The Buckeye defensive strategy succeeded until it did not. The Buckeyes made several first quarter stops, allowing Ohio State to build a 21-0 lead. But Ohio State then surrendered two touchdowns on plays over 40 yards. This violates the central tenet of the defensive strategy. Putting aside a discussion regarding whether it is the correct strategy (and Jim Heacock’s defenses stopped a lot of good offenses following this formula), once a defense decides to follow that plan it defeats the purpose if the defense is allowing explosive plays.

The first such touchdown was a lapse in coverage. The Buckeyes were in cover 2 and stopped the initial pass routes. Cal’s Jared Goff scrambled, leading Cal Wide Receiver James Grisom to release downfield. Bradley Roby lost track of Grisom, allowing him behind the coverage. Roby compounded the problem with a poor tackle attempt.

Cal’s second touchdown on a jailbreak screen resulted from poor recognition from Ohio State’s defensive backs and excellent execution by Cal. As noted, on third downs, Reeves entered and played in the slot, a position he may not be entirely familiar with. He was slow to react, allowing Cal’s linemen to set their blocks.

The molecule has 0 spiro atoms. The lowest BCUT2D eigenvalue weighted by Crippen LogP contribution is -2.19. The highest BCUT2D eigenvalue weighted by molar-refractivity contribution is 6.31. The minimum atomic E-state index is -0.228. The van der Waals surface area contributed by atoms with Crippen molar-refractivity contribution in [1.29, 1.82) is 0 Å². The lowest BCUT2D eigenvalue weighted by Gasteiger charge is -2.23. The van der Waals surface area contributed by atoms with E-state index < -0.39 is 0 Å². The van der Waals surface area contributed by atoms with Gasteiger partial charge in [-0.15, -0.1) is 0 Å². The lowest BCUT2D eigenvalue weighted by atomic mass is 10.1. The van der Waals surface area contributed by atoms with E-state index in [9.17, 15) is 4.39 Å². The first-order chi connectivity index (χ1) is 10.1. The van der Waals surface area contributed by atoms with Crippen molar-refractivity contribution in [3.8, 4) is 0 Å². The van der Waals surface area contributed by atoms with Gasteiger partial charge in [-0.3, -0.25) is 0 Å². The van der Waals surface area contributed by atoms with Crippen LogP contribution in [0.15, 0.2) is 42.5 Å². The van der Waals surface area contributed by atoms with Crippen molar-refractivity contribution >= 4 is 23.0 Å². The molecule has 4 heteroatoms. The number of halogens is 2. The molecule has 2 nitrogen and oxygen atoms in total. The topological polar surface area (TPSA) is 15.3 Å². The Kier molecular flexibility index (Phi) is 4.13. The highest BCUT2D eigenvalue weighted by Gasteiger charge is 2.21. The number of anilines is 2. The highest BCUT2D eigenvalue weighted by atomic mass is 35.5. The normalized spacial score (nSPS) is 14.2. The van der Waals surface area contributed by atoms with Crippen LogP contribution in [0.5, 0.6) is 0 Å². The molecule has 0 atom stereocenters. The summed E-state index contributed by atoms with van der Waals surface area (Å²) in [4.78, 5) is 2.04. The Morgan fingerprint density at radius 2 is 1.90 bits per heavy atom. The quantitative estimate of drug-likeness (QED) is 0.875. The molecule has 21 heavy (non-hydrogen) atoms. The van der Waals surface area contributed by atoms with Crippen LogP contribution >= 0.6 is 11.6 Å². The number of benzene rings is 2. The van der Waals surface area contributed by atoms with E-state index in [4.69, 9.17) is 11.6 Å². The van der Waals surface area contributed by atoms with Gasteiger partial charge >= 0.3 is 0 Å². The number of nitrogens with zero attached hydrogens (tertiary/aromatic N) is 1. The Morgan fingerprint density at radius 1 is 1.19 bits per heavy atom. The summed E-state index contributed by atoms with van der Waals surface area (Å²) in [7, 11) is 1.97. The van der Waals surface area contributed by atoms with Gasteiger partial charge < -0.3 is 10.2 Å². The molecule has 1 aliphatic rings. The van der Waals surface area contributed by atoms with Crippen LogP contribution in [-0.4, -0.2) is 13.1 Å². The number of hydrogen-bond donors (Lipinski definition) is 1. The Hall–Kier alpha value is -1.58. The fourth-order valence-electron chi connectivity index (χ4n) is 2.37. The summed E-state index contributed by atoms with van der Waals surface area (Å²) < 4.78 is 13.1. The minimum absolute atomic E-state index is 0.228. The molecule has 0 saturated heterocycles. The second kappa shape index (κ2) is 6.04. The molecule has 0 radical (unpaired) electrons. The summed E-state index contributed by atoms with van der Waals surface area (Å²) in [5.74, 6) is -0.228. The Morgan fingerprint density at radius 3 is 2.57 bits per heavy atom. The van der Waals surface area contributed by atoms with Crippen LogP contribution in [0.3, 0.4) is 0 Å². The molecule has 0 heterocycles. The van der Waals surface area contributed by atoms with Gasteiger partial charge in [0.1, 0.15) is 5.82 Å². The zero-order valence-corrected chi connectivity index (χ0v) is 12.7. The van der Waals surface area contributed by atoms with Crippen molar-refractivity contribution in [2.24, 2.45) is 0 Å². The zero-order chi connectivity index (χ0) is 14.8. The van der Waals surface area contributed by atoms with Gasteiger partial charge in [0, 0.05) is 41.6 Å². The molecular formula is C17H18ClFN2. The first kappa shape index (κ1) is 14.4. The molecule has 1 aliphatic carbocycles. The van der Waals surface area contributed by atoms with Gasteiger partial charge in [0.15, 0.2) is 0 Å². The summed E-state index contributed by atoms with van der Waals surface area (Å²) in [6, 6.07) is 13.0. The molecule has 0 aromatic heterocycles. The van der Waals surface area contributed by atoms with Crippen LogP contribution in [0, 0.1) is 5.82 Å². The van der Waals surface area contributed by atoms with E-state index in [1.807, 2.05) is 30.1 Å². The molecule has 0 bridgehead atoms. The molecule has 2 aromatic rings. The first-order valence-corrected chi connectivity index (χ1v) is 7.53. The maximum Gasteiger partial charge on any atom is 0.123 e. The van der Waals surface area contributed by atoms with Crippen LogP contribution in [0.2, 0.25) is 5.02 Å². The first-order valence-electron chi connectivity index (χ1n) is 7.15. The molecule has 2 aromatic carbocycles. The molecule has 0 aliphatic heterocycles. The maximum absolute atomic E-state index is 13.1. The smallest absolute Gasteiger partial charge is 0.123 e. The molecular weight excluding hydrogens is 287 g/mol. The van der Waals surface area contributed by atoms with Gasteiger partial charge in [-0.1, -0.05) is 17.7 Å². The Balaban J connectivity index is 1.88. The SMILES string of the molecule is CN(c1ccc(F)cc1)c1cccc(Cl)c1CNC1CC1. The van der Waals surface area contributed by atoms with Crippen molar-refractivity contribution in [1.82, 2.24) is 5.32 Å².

As Meyer stated, the Buckeye defensive backs need to trigger on such plays. That is precisely what Bradley Roby does on the same play later in the game, stopping it for no gain.

Going forward, the Buckeyes need more consistent play from their star, Tyvis Powell, to reduce the gains by opposing offenses on wide receiver screens. The star is often responsible for the wide side flat, and he needs to recognize what is coming, beat the block to the spot, and make a play.

Beyond Cal’s scores off breakdowns such as these, Ohio State’s game plan was largely successful against the Bears’ prolific attack.  Three of Cal’s four touchdowns came on drives where Cal had an explosive play. The Buckeyes held Cal on two other drives to field goals and limited Cal to .37 points per play, a vindication of the Buckeyes’ strategy. Ohio State also forced three three and outs. The Buckeyes were not going to completely stop an offense running so many plays, but the game plan was to make Cal beat them, a plan undermined at times by big plays.

Where We Stand

Ohio State's defensive performance against Cal should not cause panic, however. Dykes and Franklin had one of the top offenses in college football in recent years and Cal has some talent on offense. Cal will likely score points against every team . Cal deployed a fake punt (with Goff wearing the same number as the punter), a hook and lateral, and other deception plays in an attempt to stay with Ohio State. When an offense is running nearly 100 plays in rapid succession they will inevitably move the football. A defensive’s performance should be measured differently than in a game with 50 plays per side.